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Israel to launch new UAV to compete with the Global Hawk

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posted on Dec, 15 2005 @ 02:49 PM
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TEL AVIV-- Israel plans to develop a strategic unmanned aerial vehicle meant to compete with the U.S.-origin Global Hawk.

The state-owned Israel Aircraft Industries has been developing the HALE-class UAV as a long-range strategic platform. IAI hopes to present the UAV as a low-cost alternative to the Global Hawk.


"We plan to offer HALE at a significantly lower cost than the Global Hawk," Shlomo Tsach, head of IAI's aviation science administration, said.

In an address on Tuesday to a conference on robotics and UAVs at Tel Aviv University , Tsach said HALE, the acronym for high-altitude and long-endurance, would be capable of long-range strategic missions .


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Israel are a major power when it comes to making UAV's and its no surprise that they are at it again


[edit on 15-12-2005 by Stealth Spy]




posted on Dec, 15 2005 @ 02:53 PM
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Hmmm....Europe may be playing a part as well ...



Israel Aircraft Industries (IAI) has approached EADS with a proposal to jointly develop a turbofan-powered high-altitude long-endurance (HALE) unmanned air vehicle in a similar class to Northrop Grumman's RQ-4 Global Hawk.

Sources within the Israeli company say the offer centres on the collaborative development of a new UAV design that will have a mission endurance of 24-36h and an operating ceiling of up to 60,000ft (18,300m).

"The idea is to develop a UAV with performance like the Global Hawk that will carry a much lower price tag," it says.

If confirmed, the proposed partnership on HALE UAVs could call into question EADS's burgeoning co-operation with Northrop Grumman on unmanned technologies, which has so far led to plans for the joint development of an international variant of the RQ-4, dubbed the Euro Hawk.

EADS says it has no "concrete" plans to expand its current co-operation with IAI, and that it will look at the progress of its Eagle partnership before considering any new project. However, a source within the company notes: "We wouldn't do anything to hurt our relationship with Northrop Grumman."


article >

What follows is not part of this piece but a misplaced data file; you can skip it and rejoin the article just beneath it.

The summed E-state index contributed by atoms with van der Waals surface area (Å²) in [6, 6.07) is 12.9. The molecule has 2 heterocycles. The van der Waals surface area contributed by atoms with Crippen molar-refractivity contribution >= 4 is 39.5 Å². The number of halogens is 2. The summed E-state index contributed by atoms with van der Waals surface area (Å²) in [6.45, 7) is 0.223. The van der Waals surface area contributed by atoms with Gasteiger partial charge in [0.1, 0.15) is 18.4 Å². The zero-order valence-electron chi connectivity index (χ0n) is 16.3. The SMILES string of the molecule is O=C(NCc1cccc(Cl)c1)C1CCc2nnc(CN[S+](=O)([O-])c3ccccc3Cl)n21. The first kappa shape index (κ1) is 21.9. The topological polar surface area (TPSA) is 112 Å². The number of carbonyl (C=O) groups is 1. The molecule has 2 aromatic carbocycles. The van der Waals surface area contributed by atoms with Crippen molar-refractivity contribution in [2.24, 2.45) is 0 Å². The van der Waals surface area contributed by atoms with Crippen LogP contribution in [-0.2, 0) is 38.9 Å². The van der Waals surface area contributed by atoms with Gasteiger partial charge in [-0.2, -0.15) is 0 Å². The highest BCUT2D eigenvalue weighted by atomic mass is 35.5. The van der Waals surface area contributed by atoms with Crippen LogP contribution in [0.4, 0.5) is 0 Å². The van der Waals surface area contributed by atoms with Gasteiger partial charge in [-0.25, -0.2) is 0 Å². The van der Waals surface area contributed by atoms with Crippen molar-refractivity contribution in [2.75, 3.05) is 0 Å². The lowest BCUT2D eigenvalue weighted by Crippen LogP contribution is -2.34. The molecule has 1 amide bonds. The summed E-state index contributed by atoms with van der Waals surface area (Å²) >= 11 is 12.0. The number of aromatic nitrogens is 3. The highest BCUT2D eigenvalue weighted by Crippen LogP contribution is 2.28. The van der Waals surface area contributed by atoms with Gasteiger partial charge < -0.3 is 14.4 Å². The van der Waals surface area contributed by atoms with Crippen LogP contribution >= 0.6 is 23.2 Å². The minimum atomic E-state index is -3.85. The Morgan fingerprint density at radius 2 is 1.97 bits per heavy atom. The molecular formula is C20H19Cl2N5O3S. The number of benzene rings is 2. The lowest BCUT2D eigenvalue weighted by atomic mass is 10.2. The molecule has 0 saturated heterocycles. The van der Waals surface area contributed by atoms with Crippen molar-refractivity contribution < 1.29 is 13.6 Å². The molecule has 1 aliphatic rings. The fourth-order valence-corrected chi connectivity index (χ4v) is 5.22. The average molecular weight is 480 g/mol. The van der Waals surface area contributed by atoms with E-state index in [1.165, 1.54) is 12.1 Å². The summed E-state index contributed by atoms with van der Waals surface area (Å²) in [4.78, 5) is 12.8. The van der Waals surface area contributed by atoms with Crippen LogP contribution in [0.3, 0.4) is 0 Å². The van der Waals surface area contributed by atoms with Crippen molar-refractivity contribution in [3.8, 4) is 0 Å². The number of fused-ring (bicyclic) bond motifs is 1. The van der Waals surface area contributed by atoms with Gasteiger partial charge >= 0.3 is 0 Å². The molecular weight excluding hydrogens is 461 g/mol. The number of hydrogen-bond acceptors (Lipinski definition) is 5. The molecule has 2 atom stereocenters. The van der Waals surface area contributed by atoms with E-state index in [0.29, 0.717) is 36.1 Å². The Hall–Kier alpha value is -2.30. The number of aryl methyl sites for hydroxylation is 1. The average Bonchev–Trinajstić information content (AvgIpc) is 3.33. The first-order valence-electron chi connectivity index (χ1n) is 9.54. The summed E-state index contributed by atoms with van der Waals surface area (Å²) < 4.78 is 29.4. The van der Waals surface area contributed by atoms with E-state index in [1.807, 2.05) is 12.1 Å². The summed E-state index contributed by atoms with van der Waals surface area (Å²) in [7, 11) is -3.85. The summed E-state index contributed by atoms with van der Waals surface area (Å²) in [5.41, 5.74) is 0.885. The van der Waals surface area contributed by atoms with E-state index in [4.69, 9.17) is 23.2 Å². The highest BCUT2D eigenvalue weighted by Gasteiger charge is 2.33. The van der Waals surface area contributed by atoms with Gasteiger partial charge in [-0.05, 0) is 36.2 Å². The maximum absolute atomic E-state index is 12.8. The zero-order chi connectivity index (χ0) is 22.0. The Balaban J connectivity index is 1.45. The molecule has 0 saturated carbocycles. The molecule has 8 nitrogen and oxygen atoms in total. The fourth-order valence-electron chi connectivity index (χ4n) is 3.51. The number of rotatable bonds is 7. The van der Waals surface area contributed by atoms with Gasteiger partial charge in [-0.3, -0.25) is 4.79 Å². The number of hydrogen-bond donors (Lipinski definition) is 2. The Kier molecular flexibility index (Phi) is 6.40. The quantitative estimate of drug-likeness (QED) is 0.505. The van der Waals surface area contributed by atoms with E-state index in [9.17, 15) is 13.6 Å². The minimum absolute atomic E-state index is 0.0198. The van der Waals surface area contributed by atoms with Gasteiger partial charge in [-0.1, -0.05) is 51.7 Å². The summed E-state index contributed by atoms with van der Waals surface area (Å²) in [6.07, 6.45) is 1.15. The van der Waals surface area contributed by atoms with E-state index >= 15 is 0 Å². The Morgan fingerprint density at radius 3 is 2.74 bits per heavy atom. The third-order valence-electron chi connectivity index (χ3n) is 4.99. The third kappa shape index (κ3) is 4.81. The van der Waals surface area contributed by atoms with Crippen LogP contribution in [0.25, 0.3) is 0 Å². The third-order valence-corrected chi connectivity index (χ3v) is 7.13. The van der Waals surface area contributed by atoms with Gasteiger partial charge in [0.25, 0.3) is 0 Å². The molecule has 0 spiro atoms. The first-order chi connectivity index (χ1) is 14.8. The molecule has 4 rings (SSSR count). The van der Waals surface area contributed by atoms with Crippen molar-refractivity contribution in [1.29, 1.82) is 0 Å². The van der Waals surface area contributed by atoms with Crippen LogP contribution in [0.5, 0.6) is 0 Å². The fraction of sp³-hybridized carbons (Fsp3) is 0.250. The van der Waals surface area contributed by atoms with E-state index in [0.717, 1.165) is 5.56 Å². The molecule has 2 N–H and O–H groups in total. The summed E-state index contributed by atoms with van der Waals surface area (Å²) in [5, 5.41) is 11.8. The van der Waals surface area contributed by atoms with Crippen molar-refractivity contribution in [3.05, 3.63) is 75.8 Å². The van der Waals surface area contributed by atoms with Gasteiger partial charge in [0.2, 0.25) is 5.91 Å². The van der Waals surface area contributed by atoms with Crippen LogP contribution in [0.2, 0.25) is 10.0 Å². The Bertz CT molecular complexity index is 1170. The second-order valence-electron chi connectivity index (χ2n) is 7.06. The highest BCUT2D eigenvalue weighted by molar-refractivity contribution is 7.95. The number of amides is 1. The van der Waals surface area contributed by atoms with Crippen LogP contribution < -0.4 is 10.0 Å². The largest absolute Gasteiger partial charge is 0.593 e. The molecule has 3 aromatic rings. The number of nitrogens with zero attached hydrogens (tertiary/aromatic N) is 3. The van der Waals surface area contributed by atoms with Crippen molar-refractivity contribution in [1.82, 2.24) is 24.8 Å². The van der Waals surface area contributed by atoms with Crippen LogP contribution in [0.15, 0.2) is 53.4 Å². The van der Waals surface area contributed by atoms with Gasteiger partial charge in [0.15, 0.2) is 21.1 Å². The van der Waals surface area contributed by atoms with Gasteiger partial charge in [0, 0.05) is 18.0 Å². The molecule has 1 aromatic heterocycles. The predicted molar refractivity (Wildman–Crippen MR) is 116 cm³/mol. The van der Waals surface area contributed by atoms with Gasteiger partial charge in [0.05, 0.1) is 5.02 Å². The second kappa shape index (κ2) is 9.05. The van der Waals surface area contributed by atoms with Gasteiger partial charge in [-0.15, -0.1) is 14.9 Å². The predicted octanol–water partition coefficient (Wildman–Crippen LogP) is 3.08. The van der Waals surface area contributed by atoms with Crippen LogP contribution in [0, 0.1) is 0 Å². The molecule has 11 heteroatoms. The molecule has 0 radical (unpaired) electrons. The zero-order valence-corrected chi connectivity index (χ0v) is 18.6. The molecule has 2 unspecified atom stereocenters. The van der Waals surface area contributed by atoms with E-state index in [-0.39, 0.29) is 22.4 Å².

posted on Dec, 15 2005 @ 03:00 PM
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Wow .. Germany's Grobb is at it as well ...



The G600 would have benefits over a UAV as its pilots can manoeuvre the aircraft over points of interest quicker than retasking the UAV via datalink, he adds.
“The Global Hawk is just dumb; it takes photos. It’s a very American way of using resources and is very expensive in terms of bandwidth to stream those photos back, so maybe it’s better to have crew selecting preliminary data.”

The G600 could cost 90% less than Northrop Grumman’s RQ-4B Global Hawk unmanned air vehicle.

The company has almost completed airframe design and would launch full-scale prototyping having secured one launch customer. Grob estimates a period of 13 months from project launch to first flight, with a further 11 months needed to secure full certification, making it an interim measure for countries involved in European UAV concepts, says Strohmayer.
The G600 has a wingspan of 35.6m (116ft), a payload capacity of 1,200kg (2,650lb) and a projected 33h endurance. The aircraft would use the G180’s current Williams FJ44-4A turbofans to reach an altitude of 65,000ft and have a useful range of around 10,000km (5,540nm).
Grob is looking for partners on the project and is talking to system suppliers in “traditional high-technology countries” in the Middle East for on-board equipment, it says.


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posted on Dec, 15 2005 @ 09:12 PM
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As long as the money to fund it isn't coming from the $3 Billion we give their military every year, I am fine with it.



posted on Dec, 15 2005 @ 09:31 PM
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Originally posted by NWguy83
As long as the money to fund it isn't coming from the $3 Billion we give their military every year, I am fine with it.


LOL ..... sure the US subsidises Israel's defence budget and funds programmes like the Arrow-2, etc but there is no evidence to believe that its funding this project as well....care to explain why the US would fund a programme that would create compitition to itself ?

And how "fine" are you with the prospect of selling & transfering technology of this to states that are not on USA's arms sales agenda list ? (like China for example)

[edit on 15-12-2005 by Stealth Spy]




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